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First let me say that I agree with some of the reservations expressed here that a thread like this could easily and quickly descend into a bashing opportunity if events are taken out of historic context and not within their own historic or situational relevance.And changing the name of the thread to an inclusive form does little IMO to change that direction.


I don’t think the historic issue is ever which side committed what atrocities – as if we were talking about a sporting event with an equal goal – and equal starting point - on both sides. That is not what the history of Britain and Ireland was about in its essentials. It’s not what the history of imperialism is about.


Ireland was invaded, the invader’s intention was to control and conquer. The expansion of empire was all about this and much has been written on the British side defending the position of this imperial aspiration. From the earlier times in this historic relationship with Ireland the English were attempting to make the rules/laws and were being constantly hindered [for want of a better word] by the native population. The native nationalist Irish were on the defence or in a position of fending off the aims of the invader. If someone breaks into my house with the intention of stealing my goods and I then defend myself with arms – which ‘atrocity’ is worse?


If we concentrate purely on atrocities we could go on forever with competing numbers and egregious events and who did worse – and avoid history all together.
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19-01-2012, 15:29   #28
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Originally Posted by dubhthach View Post
I've changed the name of the thread. Great post by Bannasidhe, just as an aside as I'm going off memory but to add a little folklore (as in memory survived down to today via folklore). During the Desmond Rebellion after Dún an Oir surrended the Papal troops (600 Italian/Spanish) and the Irish were executed. To this day there are two fields nearby which are called:

Gort a Ghearradh (The field of the cutting)
Gort na gCeann (The field of the heads)
Our buddy Richard Bingham was involved in that massacre too. I can't get access the relevant entry at the moment - but it is in the State Papers Ireland.

Bingham was the captain of a ship named Swiftsure under the over all command of an admiral named William Wynters.

Now, Bingham was a man quick to blame others for any **** up and equally quick to take credit for successes he was also obsessively resentful of those he believed had been granted royal recognition for lesser deeds then he himself had accomplished - such as Raleigh, Drake, Wynters etc. (There are reams of 'It's not my fault!' letters from him in the State Papers - nearly as many as there are letters where he describes how he saved the day against all the odds).

There is a full transcript of a 'poor Rich Bingham how he has been overlooked' document from around the 1570s published in Memoirs of the Binghams (full text available:
http://www.archive.org/stream/memoir...0mcca_djvu.txt)

After Dún an Oir, Wynters brought charges against Bingham for disobeying orders - Bingham was meant to be on patrol against pirates in the English channel. Bingham's response is in the State Papers - sadly the questions put to him are not. In his defence he slams Wynter's as corrupt and incompetent and said the Swiftsure had no choice but to sail to Kerry as Wynter's failed utterly to respond to the Spanish/Papal threat.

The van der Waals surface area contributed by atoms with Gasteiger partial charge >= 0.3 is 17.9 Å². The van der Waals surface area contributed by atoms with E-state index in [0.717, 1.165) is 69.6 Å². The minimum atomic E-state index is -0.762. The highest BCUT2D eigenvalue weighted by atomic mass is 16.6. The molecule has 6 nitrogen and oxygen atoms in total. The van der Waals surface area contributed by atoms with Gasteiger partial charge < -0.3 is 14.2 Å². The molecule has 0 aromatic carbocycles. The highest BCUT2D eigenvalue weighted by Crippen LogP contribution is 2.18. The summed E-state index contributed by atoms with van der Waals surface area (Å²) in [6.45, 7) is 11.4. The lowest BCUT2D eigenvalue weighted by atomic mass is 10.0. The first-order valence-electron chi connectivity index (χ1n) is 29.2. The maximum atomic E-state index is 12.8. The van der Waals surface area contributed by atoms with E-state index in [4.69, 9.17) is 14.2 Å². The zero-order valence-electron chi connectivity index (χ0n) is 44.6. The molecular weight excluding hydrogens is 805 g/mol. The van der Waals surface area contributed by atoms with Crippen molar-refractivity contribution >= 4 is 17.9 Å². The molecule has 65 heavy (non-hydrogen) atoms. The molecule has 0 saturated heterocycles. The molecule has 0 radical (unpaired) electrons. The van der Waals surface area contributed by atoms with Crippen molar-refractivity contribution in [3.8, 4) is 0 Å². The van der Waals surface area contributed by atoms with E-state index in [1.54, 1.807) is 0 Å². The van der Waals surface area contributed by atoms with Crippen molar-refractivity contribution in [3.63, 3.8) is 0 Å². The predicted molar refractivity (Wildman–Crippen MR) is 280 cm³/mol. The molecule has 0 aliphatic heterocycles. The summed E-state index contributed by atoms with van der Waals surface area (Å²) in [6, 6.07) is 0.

According to Bingham's version - all of the Tudor officials were lax in performing their duties and it was only his arrival that saved the day.
He does mention the massacre of the prisoners - he explained that he had left the immediate scene in order to assess the fortifications and found them in an awful state. While he was overseeing repairs to the fortifications (which would have been Walter Raleigh's job) the sailors, and he simply could not explain why, went berserk and up and slaughtered the prisoners. By the time he got back to restore order, it was too late.

Bingham declared neither De Grey or Raleigh were there - yet we know they were (as was Edmund Spenser). That was his dig at those 'incompetents' who had gained advancement while he had been ignored.

According to Bingham's version - If those responsible had been doing their jobs, Bingham would not have had to A) to leave his assigned post in the Channel - so that was Wynter's fault. B) to save the day and defeat the Spanish/Italians - de Grey's fault. C) to check out and oversee repairs to the fortifications - Raleigh's fault. Plus, the implication of his statement is that the massacre would not have happened if de Gray etc had been present to keep order.
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19-01-2012, 18:20   #29
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it disappoints me that the mods changed the name of the thread. its scary to think that people can just airbrush these events from history because they don't suit the current british political agenda. theres a name for people like that and they're called holocaust deniers.

Last edited by paky; 19-01-2012 at 18:37.
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19-01-2012, 18:45   #30
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Originally Posted by dubhthach View Post
I've changed the name of the thread. Great post by Bannasidhe, just as an aside as I'm going off memory but to add a little folklore (as in memory survived down to today via folklore). During the Desmond Rebellion after Dún an Oir surrended the Papal troops (600 Italian/Spanish) and the Irish were executed. To this day there are two fields nearby which are called:

Gort a Ghearradh (The field of the cutting)
Gort na gCeann (The field of the heads)
The fort itself is sadly neglected, so many buses whizz by on the Slea head drive and don't even know it's there.